Here’s a question that may be near and dear to many of our hearts: If you watch a video online that contains copyrighted material, but the video that you’re watching hasn’t come from the person or organization that owns the copyright, are you doing something illegal? What about if you then embedded that bootleg video into a blog post, or shared it via social media? Or, to take things a stage even further, what if you owned a website or social media network where people were embedding bootleg videos or sharing links to them?
Those questions are at the heart of an ongoing lawsuit between porn company Flava Works and Marques Rondale Gunter, the owner and operator of myVidster, a site that allowed users to embed videos and links to videos that they wanted to share. The lawsuit actually dates back to 2010, when Flava Works initially took aim for Gunter and myVidster for, as it saw it, promoting illegal sharing of copyrighted material, and facilitating the process. A year later, Illinois Judge John Grady issued an injunction against myVidster, saying that the site hadn’t gone beyond minimum requirements as set out in the Digital Millennium Copyright Act when it came to dealing with the illegal sharing of copyrighted material – an injunction that the 7th Circuit Court of Appeal has just overturned.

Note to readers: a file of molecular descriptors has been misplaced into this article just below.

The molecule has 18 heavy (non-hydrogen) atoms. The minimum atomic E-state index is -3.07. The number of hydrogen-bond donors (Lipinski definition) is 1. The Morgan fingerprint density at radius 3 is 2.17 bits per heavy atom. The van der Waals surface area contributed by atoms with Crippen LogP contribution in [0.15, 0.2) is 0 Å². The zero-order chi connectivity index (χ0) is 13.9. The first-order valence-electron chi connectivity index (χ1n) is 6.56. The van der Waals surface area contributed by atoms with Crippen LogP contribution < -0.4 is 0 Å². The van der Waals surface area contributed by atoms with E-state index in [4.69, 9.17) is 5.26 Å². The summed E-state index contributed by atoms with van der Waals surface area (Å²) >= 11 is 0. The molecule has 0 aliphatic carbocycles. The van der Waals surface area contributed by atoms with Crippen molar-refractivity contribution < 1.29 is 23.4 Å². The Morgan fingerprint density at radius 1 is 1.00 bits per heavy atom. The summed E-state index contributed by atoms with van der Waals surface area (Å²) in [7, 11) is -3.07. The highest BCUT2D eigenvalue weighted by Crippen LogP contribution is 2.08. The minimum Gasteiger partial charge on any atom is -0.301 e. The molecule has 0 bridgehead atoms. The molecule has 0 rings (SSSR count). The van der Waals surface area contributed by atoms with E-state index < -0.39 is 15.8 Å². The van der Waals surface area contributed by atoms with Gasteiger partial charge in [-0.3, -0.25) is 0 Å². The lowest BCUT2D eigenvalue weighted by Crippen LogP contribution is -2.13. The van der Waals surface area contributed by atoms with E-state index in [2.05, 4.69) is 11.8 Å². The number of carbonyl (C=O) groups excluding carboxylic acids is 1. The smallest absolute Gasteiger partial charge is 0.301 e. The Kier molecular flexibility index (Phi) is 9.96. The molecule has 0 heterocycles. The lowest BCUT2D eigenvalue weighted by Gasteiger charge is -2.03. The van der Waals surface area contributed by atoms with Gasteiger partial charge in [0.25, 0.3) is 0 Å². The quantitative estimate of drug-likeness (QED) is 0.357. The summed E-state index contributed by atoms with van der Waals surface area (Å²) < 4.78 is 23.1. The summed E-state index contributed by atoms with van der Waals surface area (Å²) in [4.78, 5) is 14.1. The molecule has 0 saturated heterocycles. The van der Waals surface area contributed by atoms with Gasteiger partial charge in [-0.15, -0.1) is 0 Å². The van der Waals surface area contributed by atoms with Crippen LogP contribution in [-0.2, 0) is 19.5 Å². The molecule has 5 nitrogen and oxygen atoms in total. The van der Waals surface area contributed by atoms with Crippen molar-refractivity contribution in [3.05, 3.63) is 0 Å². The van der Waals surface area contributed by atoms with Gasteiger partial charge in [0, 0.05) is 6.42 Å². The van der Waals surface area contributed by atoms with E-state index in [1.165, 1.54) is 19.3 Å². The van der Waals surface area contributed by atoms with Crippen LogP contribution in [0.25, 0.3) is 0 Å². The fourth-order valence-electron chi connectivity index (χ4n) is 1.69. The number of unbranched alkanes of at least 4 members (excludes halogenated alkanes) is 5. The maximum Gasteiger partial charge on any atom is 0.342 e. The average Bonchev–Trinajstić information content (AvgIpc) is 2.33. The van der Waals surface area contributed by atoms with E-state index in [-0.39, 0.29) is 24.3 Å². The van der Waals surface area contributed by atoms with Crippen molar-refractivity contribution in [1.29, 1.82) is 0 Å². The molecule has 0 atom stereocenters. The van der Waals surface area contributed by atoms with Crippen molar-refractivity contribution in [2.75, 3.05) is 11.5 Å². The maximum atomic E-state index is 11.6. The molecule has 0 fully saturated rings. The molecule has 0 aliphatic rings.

The judge responsible for this latest development is Judge Richard Posner, who re-examined the question of just who is to blame when a copyright-infringing video is viewed, or shared. In his judgment, he wondered whether Gunter and myVidster were “contributory infringer[s] if a visitor to its website bookmarks the video and later someone clicks on the bookmark and views the video?” He didn’t think so, comparing myVidster instead to “a telephone exchange connecting two telephones” and putting the blame squarely on the shoulders of the person who had uploaded the infringing video in the first place. Saying that uploading an infringing video and viewing it were analogous to “stealing a copyrighted book from a bookstore and reading it,” Posner said that the latter may be “a bad thing to do … but it is not copyright infringement.” Instead, he said, “the infringer is the customer of Flava who copied Flava’s copyrighted video by uploading it to the Internet.”
While he removed responsibility for sharing videos from the site in this case – “MyVidster is giving web surfers addresses where they can find entertainment,” he wrote, adding “by listing plays and giving the name and address of the theaters where they are being performed, the New Yorker is not performing them. It is not ‘transmitting or communicating’ them” – he didn’t do so in every possible iteration of the circumstance. “If myVidster invited people to post copyrighted videos on the Internet without authorization or to bookmark them on its website, it would be liable for inducing infringement,” he concluded.